The Ethics of Suicide: Historical Sources
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Is suicide wrong, profoundly morally wrong? Almost always wrong, but excusable in a few cases? Sometimes morally permissible? Imprudent, but not wrong? Is it sick, a matter of mental illness? Is it a private matter or a largely social one? Could it sometimes be right, or a "noble duty," or even a fundamental human right? Whether it is called "suicide" or not, what role may a person play in the end of his or her own life?
This collection of primary sources--the principal texts of ethical interest from major writers in western and nonwestern cultures, from the principal religious traditions, and from oral cultures where observer reports of traditional practices are available, spanning Europe, Asia, the Middle East, Africa, Oceania, the Arctic, and North and South America--facilitates exploration of many controversial practical issues: physician-assisted suicide or aid-in-dying; suicide in social or political protest; self-sacrifice and martyrdom; suicides of honor or loyalty; religious and ritual practices that lead to death, including sati or widow-burning, hara-kiri, and sallekhana, or fasting unto death; and suicide bombings, kamikaze missions, jihad, and other tactical and military suicides.
This collection has no interest in taking sides in controversies about the ethics of suicide; rather, rather, it serves to expand the character of these debates, by showing them to be multi-dimensional, a complex and vital part of human ethical thought.
charge of their women, with instructions to set fire to the pile and consume these unoffending and hapless females to ashes, the instant it was ascertained that the conflict had terminated fatally, and that the men were slain. In fact, on the morning which dawned in victory to the imperial arms, it was ascertained that the shot discharged by the royal Akbar had actually taken effect on the person of Jaimal Pátá, the governor of the fort, and at once decided the fate of Chaitúr and his own. The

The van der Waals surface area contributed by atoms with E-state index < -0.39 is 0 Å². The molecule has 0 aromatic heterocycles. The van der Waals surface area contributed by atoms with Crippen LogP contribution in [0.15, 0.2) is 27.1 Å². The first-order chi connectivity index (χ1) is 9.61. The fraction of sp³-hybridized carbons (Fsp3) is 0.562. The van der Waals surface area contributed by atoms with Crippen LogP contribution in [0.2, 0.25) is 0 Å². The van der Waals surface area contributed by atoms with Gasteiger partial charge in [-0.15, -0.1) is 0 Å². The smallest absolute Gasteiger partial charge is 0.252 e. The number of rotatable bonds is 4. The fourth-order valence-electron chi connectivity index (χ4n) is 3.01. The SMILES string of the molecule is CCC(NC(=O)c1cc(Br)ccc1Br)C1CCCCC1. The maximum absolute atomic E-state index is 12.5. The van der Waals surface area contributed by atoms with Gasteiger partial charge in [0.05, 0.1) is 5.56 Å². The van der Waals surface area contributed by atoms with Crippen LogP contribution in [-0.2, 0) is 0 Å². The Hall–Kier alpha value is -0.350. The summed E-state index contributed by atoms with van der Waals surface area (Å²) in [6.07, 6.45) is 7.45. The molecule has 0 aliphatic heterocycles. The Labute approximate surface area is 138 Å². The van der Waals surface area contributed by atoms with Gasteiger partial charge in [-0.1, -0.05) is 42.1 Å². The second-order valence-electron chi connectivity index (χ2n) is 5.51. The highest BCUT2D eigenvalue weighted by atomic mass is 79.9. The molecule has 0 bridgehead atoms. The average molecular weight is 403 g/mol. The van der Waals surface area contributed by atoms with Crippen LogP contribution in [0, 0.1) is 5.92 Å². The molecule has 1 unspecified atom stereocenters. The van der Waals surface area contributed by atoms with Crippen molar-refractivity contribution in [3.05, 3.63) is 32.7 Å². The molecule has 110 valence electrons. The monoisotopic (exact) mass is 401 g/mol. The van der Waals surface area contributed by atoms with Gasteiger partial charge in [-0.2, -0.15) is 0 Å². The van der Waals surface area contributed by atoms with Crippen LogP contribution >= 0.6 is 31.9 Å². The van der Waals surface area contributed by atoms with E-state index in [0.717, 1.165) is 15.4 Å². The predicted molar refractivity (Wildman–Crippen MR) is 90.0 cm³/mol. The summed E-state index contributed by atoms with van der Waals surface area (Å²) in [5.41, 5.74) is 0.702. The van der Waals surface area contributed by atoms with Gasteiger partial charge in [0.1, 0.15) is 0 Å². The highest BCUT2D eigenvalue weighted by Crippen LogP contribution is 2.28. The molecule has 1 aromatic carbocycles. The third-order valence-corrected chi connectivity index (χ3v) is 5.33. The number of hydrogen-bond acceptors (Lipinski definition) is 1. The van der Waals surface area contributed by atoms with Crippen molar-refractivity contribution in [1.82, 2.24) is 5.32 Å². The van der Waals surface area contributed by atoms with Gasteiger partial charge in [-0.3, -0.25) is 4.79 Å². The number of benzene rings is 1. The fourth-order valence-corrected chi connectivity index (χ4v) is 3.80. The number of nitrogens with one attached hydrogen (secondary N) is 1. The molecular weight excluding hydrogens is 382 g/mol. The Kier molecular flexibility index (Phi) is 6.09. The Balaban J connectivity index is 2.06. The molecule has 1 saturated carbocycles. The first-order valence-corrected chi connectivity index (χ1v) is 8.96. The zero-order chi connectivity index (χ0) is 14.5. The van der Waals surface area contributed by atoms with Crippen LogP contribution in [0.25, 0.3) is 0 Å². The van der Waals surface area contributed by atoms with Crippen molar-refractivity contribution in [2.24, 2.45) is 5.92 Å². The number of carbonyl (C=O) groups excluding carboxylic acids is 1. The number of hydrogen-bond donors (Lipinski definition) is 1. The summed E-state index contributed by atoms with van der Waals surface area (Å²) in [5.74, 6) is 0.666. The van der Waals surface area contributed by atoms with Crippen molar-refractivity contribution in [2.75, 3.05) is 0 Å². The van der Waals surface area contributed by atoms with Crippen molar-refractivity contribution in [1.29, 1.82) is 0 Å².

Others took this way of gloriously ending their lives out of a sense of pique, or in order to vindicate their honor. In this latter case it was customary for a man who had something discreditable to account for, either on his own part or on the part of some member of his family, to publicly announce that he was about to die by singing the “brave-song” or “death-song” as he rode around the camp circle. This indicated that he would seek the earliest opportunity of losing his life at the hands of
of life are shunned, not its sorrows. The suicide wills life, and is only dissatisfied with the conditions under which it has presented itself to him. He therefore by no means surrenders the will to live, but only life, in that he destroys the individual manifestation. He wills life—wills the unrestricted existence and assertion of the body; but the complication of circumstances does not allow this, and there results for him great suffering. The very will to live finds itself so much hampered in
and sleep, in the human tongue, means to grow rich to and plunder, while to build one’s nest pre-eminently signifies—to plunder. Perhaps I may be told that one may arrange one’s life and build one’s nest on a rational basis, on scientifically sound social principles, and not by means of plunder, as heretofore.—All right, but I ask: What for? What is the purpose of arranging one’s existence and of exerting so much effort to organize life in society soundly, rationally and righteously in a moral
the selection presented resumes with Plato’s description of Socrates’ final actions as he asks for the cup of hemlock and drinks it. Whether this act itself is a suicide or not has been widely discussed in later literature. In The Republic Plato explores issues of justice and the ideal form of state. He envisions a utopia where wise philosopher-kings rule and where the balance of faculties in the just individual, where the appetites and emotions are regulated by the intellect, is mirrored in the